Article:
In defence of Indian Railway and decoding Debroy report

The Bibek Debroy committee, set up a year ago to suggest reform and restructuring of Indian Railways, began its exercise with the premise that all state-owned railway organisations are a failure! Taking a cue from the extensive privatisation carried out in the UK and across the European Railway systems, it is determined to unbundle the compact railway organisations into various components with separate profit centres.

A major part of this exercise will involve separating infrastructure from train operations to provide a level playing field for private players to enter both freight and passenger business. In short, they are to reap the benefits of the vast 65,000 km of rail network without having invested a single rupee in creating it. 

Amongst the four key reasons listed for the failure of state-owned railways in the report, perhaps, the first is most valid for Indian Railways (IR). Misguided intervention, in this case by its political masters, who according to the report ‘have often imposed unsustainable fare and service conditions, overestimating what can be accommodated through internal cross-subsidies. Moreover, passenger fares have been kept at unsustainably low levels and new trains have been introduced on economically unsustainable routes.’

However, the other causes mentioned by the committee – excessive operating costs, perverse management incentives, lack of dynamism, etc. – are perhaps not based on facts. For instance, charges of over staffing and poor operational efficiency with regard to the IR have been made without appreciating the ground realities. Forced by the need to be self-reliant to conserve precious foreign exchange, historically the IR has developed over the years its own facilities for maintenance and manufacture of the locomotives and rolling stock it needs.

No less than seven of them – Chittaranjan Locomotive Works, West Bengal; Integral Coach Factory, Tamil Nadu; Rail Coach Factory, Punjab; Wheel Axle Factory, Bengaluru; Diesel Maintenance Works, Punjab; Rail Spring Karkhana, Madhya Pradesh and another Wheel Axle plane in Bihar – save over Rs 20,000 crore of foreign exchange annually!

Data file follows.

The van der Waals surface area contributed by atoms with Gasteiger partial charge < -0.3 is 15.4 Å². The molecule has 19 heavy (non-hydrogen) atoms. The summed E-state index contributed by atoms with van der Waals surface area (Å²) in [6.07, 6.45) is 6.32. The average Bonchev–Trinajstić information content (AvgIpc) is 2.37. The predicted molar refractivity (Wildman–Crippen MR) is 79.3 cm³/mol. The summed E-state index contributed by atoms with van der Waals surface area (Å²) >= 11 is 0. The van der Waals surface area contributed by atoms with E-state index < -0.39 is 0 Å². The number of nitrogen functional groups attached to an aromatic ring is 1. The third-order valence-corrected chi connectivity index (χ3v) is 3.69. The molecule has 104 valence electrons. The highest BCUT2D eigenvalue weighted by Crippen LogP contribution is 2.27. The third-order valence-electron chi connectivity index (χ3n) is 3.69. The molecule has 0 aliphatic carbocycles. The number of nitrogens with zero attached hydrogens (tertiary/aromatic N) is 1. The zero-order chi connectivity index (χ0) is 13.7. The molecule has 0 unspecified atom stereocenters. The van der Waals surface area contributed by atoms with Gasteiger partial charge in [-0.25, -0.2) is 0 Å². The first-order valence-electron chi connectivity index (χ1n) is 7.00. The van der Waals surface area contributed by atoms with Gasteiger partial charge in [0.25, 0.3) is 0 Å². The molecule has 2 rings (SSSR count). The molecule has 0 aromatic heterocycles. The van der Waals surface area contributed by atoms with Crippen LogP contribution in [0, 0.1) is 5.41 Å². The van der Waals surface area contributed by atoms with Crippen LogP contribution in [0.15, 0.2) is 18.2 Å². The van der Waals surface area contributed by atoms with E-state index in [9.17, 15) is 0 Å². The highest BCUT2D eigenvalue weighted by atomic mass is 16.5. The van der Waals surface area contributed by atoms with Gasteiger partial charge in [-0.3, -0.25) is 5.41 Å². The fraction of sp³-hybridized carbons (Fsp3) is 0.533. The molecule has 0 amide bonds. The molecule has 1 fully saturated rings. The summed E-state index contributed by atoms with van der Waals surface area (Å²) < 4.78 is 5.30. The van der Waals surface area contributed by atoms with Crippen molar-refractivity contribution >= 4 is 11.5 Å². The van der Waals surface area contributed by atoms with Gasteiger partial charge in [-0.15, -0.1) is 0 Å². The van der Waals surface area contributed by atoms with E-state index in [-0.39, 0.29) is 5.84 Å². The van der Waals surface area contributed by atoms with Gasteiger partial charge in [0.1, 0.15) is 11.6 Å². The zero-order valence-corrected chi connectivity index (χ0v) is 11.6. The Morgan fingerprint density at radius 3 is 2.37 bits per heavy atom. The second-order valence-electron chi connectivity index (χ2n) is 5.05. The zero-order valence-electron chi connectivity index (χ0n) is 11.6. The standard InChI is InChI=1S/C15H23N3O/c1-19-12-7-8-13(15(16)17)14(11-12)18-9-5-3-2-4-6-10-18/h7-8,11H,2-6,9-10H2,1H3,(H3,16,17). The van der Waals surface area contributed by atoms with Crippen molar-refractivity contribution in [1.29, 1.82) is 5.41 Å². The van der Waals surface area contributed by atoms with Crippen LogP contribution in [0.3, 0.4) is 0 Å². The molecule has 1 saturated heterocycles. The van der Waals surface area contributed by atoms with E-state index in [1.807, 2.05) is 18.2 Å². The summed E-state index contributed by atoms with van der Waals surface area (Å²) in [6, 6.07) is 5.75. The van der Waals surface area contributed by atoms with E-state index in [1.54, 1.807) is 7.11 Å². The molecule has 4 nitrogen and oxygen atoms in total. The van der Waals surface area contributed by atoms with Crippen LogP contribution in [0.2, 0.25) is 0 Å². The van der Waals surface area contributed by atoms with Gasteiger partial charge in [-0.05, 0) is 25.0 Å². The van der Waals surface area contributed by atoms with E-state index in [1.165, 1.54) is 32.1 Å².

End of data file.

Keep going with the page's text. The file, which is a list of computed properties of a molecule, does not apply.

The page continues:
These facilities and the railways’ numerous staff colonies came up mostly in very small towns such as Gooty, Patratu, Katni, Rayanapadu etc, where land was relatively cheap. Hence, basic staff welfare amenities such as schools and hospitals also had to be provided at such locations and along with it came the Railway Protection Force.

These activities are not in-house for the US or European railroads and as such, the Debroy committee comparing the overall staff productivity for IR with these systems is somewhat akin to comparing apples with oranges. Moreover, as charged by the committee, these so-called non-core activities have not, in any way, distracted the management nor been the cause for worsened finances. The blame for IR’s worsening finances has to be squarely laid at the door step of its political leadership with its blatant acts of financial profligacy and populist measures, such as refusing to raise passenger tariff for over a decade!

Understandably, with a plethora of such in-house activities, the IR’s wage and pension bill is bound to be high, almost half its operating expenses. Moreover, as claimed by the committee, capital investments have certainly been poorly targeted over the last two decades for which, once again, IR’s political leadership is responsible.

The charges of ‘perverse management incentives’ involving restricted entry into the rail sector is once again not borne by facts as there are no less than 17 private operators who are now actively competing  with the IR’s own Concor (Container Corporation) and earning profits in the process.

Charge of unwillingness

The charge of unwillingness to pool resources such as terminals, unwillingness to lease have, perhaps, been based on the one-sided inputs from private operators, for Concor never got an opportunity to present its view point.

For instance, Concor, which has built a customer base assiduously over the years, is certainly not going to watch the private operator poach it away by offering under-the-table discounts. Therefore, its reluctance to share or ask for a higher lease charges for using its facilities. Similarly, a private operator reportedly wanted Concor to run its container train empty in one direction while its was unwilling to do so with its own fleet of container flats.

If anything, the charge of ‘lack of dynamism’ does not apply, at least to the IR. The PRS (Passenger Reservation System), a world class facility, provides over a million tickets a day at the click of a mouse, Wi-Fi is available on select premium trains and station premises, the exact location of the train is available 24X7 on a mobile phone, not to forget a hike in passenger and freight business of almost 100 per cent over the last three decades cannot be achieved without an element of dynamism in the 1.4 million-strong behemoth! 

The committee’s conclusion that ‘being a monopoly excludes or limits the possibility of providing innovative forms of lower cost rail transport, and as a result of a monopolistic ‘take it or leave it’ attitude the IR has failed to meet the transport demands of both poorer groups and richer groups willing to pay for more comfort,’ is once again not based on hard facts.

The IR’s passenger tariff is perhaps lowest in the world, even lower than China, with a string of ‘Garib Rath’, ‘Sampark Kranti’, and ‘Jan Shatabdi’ express trains providing affordable AC travel to the poorest segment of the 1.2 billion citizens, while Rajdhani express trains provide a level of  luxury and comfort matching the airlines, and certainly far superior to USA’s Amtrak.

(The writer is a former Member, Railway Board)

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